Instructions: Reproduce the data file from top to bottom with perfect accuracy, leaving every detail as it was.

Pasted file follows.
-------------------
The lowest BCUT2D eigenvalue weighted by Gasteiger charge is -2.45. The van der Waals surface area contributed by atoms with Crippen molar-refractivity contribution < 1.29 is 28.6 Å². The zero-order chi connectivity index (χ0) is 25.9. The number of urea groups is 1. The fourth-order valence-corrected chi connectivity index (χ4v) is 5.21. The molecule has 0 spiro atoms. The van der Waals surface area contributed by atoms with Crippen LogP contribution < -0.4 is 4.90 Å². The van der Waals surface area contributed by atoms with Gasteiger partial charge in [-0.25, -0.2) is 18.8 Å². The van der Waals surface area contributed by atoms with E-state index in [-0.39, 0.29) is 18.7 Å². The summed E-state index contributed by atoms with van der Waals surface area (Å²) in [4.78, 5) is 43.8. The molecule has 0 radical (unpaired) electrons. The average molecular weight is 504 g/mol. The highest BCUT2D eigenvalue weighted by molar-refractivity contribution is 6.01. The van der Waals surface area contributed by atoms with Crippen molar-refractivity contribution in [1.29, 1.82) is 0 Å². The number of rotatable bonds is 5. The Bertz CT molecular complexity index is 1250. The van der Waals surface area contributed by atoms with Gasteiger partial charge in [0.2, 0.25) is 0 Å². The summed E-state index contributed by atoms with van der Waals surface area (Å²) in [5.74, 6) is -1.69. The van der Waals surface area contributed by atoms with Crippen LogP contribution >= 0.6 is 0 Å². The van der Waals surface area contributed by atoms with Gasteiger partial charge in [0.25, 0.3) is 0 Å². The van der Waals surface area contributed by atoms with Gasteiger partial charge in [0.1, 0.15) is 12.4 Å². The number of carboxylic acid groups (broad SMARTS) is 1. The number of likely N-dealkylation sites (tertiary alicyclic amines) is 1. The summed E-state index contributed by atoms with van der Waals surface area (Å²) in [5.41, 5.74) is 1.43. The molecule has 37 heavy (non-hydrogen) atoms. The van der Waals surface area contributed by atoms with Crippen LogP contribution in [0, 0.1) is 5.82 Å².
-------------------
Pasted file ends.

The lowest BCUT2D eigenvalue weighted by Gasteiger charge is -2.45. The van der Waals surface area contributed by atoms with Crippen molar-refractivity contribution < 1.29 is 28.6 Å². The zero-order chi connectivity index (χ0) is 25.9. The number of urea groups is 1. The fourth-order valence-corrected chi connectivity index (χ4v) is 5.21. The molecule has 0 spiro atoms. The van der Waals surface area contributed by atoms with Crippen LogP contribution < -0.4 is 4.90 Å². The van der Waals surface area contributed by atoms with Gasteiger partial charge in [-0.25, -0.2) is 18.8 Å². The van der Waals surface area contributed by atoms with E-state index in [-0.39, 0.29) is 18.7 Å². The summed E-state index contributed by atoms with van der Waals surface area (Å²) in [4.78, 5) is 43.8. The molecule has 0 radical (unpaired) electrons. The average molecular weight is 504 g/mol. The highest BCUT2D eigenvalue weighted by molar-refractivity contribution is 6.01. The van der Waals surface area contributed by atoms with Crippen molar-refractivity contribution in [1.29, 1.82) is 0 Å². The number of rotatable bonds is 5. The Bertz CT molecular complexity index is 1250. The van der Waals surface area contributed by atoms with Gasteiger partial charge in [0.2, 0.25) is 0 Å². The summed E-state index contributed by atoms with van der Waals surface area (Å²) in [5.74, 6) is -1.69. The van der Waals surface area contributed by atoms with Crippen LogP contribution >= 0.6 is 0 Å². The van der Waals surface area contributed by atoms with Gasteiger partial charge in [0.25, 0.3) is 0 Å². The van der Waals surface area contributed by atoms with Gasteiger partial charge in [0.1, 0.15) is 12.4 Å². The number of carboxylic acid groups (broad SMARTS) is 1. The number of likely N-dealkylation sites (tertiary alicyclic amines) is 1. The summed E-state index contributed by atoms with van der Waals surface area (Å²) in [5.41, 5.74) is 1.43. The molecule has 37 heavy (non-hydrogen) atoms. The van der Waals surface area contributed by atoms with Crippen LogP contribution in [0, 0.1) is 5.82 Å².